hen Lothar R. Long, then aged 26, wrote this letter home to his mother, he was riding out a wave of physical, emotional and spiritual pressure whose only equal was earlier World War I battles. Long enlisted in the U.S. Marines Corps in Seattle in 1915, after bumming across the country and living in the YMCA while struggling to make it as journalist. He then served in the U.S. Legation in Peking until 1917. There he chafed at not becoming an officer as fast as he hoped and bemoaned the U.S. inability to decide (as it still does) over intervening overseas — in Europe’s Great War.
When the U.S. finally entered the war, after several years of political wrangling, the Northwestern University educated Long was the kind of material the Marines needed. Long arrived in France in January 1918 as a commissioned officer, spending the spring at Verdun, an “easy” sector, where German bombardments and the occasional raid seemed a predictable lark.
Though Britain had lost 58,000 young men at the Somme in 1916, the horror had yet acquire a tangible dimension in the U.S. Then, in June 1918 Long’s famed 6th Machine Gun Battalion, met the Germans in Belleau Wood. The battalion was the last word in modern artillery but it took the Marines’ hand-to-hand combat to stop the Germans. Belleau Wood turned the tide, but the Marines lost more men in a day than in their entire history. Long’s part was not so “wee infinitesimal.” He was an intelligence officer who mapped German machine gun emplacements while under fire and was also a qualified “expert marksman.”
This letter, jotted down on the back of a map, is joyous. But only weeks before Long, whose nickname was Lolly, wrote: “The dope I have gleaned from this business is: War is ten times more horrible than I ever thought it could be, but you can stand it infinitely better than you ever dreamed you could. Also there is in everyone a most surprising blood thirstiness and callousness to shooting human beings in cold blood; killing Germans comes as naturally to one as doing any business; also, the writer who … said that war is a game; and men, who are at heart only boys and who like games, will always have wars — unless women, who are not boys, take hold of them and stop wars — was absolutely right. They call this the last war! Don’t you ever believe it.”
Below is the unabridged transcript of the full letter.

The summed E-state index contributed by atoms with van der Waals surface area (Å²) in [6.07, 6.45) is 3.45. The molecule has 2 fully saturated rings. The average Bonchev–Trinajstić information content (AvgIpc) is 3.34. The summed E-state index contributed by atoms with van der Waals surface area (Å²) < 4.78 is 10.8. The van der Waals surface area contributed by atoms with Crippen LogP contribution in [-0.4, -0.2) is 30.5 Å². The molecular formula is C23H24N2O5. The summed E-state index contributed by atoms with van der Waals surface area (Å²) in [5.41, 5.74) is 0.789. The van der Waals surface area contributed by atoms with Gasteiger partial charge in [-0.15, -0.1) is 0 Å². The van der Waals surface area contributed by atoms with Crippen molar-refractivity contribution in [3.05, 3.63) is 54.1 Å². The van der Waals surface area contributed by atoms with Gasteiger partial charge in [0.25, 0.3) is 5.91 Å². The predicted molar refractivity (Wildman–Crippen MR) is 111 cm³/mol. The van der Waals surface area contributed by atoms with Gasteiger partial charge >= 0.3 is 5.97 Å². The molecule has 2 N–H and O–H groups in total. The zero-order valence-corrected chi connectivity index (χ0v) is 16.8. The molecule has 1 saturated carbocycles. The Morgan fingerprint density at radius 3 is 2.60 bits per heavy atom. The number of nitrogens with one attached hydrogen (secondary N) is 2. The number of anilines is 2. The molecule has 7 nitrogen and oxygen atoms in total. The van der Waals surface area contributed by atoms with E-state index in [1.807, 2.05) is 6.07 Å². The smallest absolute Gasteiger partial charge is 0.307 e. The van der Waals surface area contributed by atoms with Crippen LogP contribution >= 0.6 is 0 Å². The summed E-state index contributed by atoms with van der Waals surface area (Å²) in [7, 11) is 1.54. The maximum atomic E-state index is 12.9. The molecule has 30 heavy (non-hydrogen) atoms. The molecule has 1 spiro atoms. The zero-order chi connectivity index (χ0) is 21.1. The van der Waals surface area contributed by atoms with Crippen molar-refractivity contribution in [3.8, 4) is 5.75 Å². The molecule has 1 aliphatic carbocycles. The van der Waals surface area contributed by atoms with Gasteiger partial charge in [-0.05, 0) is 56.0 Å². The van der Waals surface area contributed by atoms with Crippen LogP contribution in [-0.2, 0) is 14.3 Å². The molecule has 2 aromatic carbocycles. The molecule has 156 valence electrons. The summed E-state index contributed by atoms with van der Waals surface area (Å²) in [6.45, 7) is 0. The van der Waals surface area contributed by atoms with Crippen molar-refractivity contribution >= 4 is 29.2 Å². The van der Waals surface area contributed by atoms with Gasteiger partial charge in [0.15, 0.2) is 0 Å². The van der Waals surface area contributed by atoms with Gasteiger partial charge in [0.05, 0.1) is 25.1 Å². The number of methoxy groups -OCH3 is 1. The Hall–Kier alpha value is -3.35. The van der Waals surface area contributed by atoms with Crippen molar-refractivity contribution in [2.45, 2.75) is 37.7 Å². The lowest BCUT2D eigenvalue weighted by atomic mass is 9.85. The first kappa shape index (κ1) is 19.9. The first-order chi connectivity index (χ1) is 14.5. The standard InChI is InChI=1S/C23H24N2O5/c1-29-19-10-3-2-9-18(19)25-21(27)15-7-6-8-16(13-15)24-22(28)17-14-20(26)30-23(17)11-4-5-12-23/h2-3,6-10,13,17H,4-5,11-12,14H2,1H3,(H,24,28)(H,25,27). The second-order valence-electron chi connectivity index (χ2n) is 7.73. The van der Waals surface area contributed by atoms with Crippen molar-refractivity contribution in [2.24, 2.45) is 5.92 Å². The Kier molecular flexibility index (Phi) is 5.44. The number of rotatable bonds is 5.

Monday, Nov. 18th 
Nothing to write on except an old hunk of Boche map! Quell dommage!
Ninga dearest —
Today has made all the last year worth while. We are on the march to the Rhine, hard on the heels of Herr Hun. Got an early start this morning, and crossed the old French border into Belgium about 10:00 a.m. The first town we entered was Villers-devant-Orval. Oh, Ninga, Ninga, Ninga, I wish I could make you see the picture-a pretty, unscathed little white-washed village decorated with evergreen and flags for the triumphant entry of the American army, arches of bunting and evergreen boughs-over the top of the archways in rustic branches lettered ‘Aux nos Alliés, ‘ ‘To the sons of true freedom’ (isn’t that quaint), ‘Welcome’ our Marine band marching at the head of the column playing ‘Marseillaise,’ Belgian, French, English and American flags unearthed miraculously and mysteriously, and now hanging from every window (in the case of the Stars and Stripes mostly homemade and of a dear, pathetic conception represented by three or four alternate red and white bars and a pale blue field with half a dozen many-pointed stars sewed in it), happy, frenzied cheering Belgian men, women and children lining the sides of the narrow old world streets and shouting endlessly, huskily or shrilly, ‘Vive l’Amérique! Vive l’Amérique’ as we passed.
It was, I think, the finest, most splendid thing I ever experienced. Somehow, today alone has paid for the whole year — the loss of many comrades who died on the battle field, the times when we went for 72 hours without sleep, the times when we almost lost faith in our own strength. And somehow, I feel that Major Cole, Captain Sumner, Captain Major and the host of other brave officers and men of my battalion who sleep in the soil of France must know of this day, and been with us in spirit as we marched toward Germany.
Have just said good night to my host and hostess — the most cordial, lovable people imaginable. Night before last, a Boche officer slept in the bed I am going to tumble into in a few minutes. I talked for an hour with the old folks here. They have never stopped hating their oppressors since they arrived here in 1914. All the townspeople were fined 50 marks every time they failed to tip their hats to German officers, all their farm produce and stock was stolen by the Huns and they told vividly of how 43 men, women and children were lined up and murdered in 1914 as punishment for the surreptitious pot shot some Franc tiroir took at some Boche.
Ninga, if you only could see the desolate waste of some parts of France and talk to a few mothers whose daughters have been taken from them you would feel exactly as I do about war — this war I mean. Thank God, it’s over, but I’m sort of sorry this nation of barbarians [Germany] who don’t deserve to be considered as being of human origin, has not been completely exterminated.
Being just a wee infinitesimal bit of assistance in helping win this war is the one worth while thing I’ve done in my life. But, Ninga, I’m awfully glad it’s over, and that now the time when I shall see you again can be measured by months — without the mental ‘knocking on wood’ of having to say ‘if I don’t get bumped off.’
Don’t know when I’ll get a chance to write again. We are going across Belgium, through Luxembourg to the German border in the direction of Coblenz.